The Roman Catholic Diocese of Wilmington appears to have learned a few secular lessons from corporate felons in that state. On the eve of the first trial of dozens of sex-abuse cases with hundreds of millions in potential damages, the diocese filed for bankruptcy to try to make any damages more difficult to collect. The decision by Bishop W. Francis Malooly is being attacked as an effort to reduce potential damages in the various cases moving toward trial.
The diocese is facing the cases due to a two-year moratorium on the statute of limitations passed by the legislature in 2007 — resulting in 142 alleged victims filing lawsuits. The church has now responded by filing for Chapter 11 protection. Bishop W. Francis Malooly called bankruptcy a “painful decision” but insisted that it will not only protect the church but allow payment to victims.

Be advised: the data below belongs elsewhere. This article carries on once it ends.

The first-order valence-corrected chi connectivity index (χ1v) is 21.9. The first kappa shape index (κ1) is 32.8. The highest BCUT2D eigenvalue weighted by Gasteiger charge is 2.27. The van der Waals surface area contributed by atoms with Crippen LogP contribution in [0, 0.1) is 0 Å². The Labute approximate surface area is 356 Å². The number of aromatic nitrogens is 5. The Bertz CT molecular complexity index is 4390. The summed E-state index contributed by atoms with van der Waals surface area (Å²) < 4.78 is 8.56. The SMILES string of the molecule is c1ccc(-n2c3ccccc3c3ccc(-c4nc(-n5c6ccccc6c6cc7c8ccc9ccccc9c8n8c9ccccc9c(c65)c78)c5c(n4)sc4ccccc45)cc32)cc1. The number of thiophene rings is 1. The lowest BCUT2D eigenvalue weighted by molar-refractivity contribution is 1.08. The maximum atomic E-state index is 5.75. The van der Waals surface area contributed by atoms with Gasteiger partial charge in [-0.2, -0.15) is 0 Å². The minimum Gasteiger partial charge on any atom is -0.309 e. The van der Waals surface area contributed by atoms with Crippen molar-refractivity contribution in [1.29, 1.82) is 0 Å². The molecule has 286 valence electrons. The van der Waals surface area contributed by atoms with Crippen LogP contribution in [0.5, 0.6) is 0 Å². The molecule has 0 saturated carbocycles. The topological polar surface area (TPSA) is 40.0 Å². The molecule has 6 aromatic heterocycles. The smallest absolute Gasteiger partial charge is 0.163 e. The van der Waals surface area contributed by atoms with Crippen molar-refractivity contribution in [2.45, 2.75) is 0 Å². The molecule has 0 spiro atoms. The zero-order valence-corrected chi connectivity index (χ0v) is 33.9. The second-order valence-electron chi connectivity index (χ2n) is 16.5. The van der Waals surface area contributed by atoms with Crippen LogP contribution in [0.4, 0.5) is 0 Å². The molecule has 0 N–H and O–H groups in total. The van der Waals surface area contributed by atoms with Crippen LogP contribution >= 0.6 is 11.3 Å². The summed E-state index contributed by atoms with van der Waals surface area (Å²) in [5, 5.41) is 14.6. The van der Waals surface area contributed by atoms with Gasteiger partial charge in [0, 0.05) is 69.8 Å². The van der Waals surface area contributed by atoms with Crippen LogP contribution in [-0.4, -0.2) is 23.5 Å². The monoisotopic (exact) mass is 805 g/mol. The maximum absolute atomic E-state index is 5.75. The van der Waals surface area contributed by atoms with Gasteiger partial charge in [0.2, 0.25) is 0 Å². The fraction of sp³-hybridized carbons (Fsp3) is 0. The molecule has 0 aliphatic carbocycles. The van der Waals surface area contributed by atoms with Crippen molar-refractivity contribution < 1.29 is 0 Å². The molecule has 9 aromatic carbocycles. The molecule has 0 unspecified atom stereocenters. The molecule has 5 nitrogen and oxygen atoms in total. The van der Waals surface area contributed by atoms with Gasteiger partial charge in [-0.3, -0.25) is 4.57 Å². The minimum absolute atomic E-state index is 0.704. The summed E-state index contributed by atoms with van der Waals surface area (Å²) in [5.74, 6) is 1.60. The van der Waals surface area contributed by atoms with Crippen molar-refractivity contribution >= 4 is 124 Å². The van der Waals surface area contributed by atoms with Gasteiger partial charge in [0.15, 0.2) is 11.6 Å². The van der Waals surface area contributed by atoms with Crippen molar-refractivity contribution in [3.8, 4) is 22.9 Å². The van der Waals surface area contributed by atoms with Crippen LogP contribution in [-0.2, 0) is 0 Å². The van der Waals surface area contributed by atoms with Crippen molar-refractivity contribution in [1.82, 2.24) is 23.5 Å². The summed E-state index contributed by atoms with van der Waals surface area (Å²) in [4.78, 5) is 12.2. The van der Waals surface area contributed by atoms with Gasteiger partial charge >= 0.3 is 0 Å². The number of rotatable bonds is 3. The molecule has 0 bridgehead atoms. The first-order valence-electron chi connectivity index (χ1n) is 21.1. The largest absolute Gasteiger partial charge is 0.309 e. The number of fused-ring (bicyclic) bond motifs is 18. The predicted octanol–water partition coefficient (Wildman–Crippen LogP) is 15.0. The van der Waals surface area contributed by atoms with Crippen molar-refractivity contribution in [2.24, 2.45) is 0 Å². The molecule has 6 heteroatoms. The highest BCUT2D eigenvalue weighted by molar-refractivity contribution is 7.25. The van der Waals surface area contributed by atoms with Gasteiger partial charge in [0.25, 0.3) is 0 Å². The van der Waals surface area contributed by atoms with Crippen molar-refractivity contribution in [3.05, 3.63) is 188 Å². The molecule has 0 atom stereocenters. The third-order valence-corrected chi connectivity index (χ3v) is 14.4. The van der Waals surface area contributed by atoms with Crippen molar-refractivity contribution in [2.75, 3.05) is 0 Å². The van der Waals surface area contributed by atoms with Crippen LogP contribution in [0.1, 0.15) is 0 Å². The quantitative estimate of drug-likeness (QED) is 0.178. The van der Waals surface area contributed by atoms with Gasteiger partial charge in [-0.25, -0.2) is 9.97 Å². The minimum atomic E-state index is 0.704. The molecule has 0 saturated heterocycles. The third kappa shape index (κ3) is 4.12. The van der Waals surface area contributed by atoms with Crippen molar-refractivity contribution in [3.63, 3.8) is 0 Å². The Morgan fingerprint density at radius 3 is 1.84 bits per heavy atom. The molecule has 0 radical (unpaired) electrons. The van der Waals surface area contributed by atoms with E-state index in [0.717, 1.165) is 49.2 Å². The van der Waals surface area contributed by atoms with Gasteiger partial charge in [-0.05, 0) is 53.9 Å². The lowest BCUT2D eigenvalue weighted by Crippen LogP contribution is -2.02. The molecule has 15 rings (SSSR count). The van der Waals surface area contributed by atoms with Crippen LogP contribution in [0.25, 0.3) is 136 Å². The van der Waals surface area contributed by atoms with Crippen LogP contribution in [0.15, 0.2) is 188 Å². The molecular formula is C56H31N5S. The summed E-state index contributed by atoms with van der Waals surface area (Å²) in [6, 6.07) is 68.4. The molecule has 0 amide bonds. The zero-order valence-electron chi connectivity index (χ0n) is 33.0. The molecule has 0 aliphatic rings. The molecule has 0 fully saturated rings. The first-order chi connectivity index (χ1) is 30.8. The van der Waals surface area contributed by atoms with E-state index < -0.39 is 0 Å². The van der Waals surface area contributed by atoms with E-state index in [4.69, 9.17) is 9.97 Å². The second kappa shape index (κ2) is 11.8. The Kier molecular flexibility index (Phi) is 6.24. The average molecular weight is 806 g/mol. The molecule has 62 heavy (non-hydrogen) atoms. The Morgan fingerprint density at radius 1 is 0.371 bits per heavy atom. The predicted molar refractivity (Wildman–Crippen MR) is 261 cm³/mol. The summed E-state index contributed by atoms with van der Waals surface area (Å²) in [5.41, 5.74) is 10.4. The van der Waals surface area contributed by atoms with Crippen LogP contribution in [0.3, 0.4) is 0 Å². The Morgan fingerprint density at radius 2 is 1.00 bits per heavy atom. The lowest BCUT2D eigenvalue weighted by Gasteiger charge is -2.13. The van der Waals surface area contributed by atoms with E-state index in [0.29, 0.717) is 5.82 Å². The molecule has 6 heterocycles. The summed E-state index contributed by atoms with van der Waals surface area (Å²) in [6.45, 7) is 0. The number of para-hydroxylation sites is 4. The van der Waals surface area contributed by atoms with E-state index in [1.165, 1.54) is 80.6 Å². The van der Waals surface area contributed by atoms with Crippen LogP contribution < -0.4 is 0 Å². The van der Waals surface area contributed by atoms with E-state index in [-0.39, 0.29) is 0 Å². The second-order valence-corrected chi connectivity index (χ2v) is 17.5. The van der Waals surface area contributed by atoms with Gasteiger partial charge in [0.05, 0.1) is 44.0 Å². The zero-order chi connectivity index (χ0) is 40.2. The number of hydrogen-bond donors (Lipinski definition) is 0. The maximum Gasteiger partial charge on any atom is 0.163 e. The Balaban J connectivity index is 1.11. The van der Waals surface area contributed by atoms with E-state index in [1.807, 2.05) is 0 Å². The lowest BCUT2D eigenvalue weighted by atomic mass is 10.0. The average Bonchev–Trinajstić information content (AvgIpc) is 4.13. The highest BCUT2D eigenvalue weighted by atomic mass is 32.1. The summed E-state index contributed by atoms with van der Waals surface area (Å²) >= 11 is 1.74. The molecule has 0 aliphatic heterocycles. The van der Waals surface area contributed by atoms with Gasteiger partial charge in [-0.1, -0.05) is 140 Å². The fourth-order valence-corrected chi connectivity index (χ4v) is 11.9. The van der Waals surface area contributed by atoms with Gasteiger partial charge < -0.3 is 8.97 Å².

Lawyers for the victims, however, denounced the move as a “fraudulent tactic” designed to hide assets and accountability.
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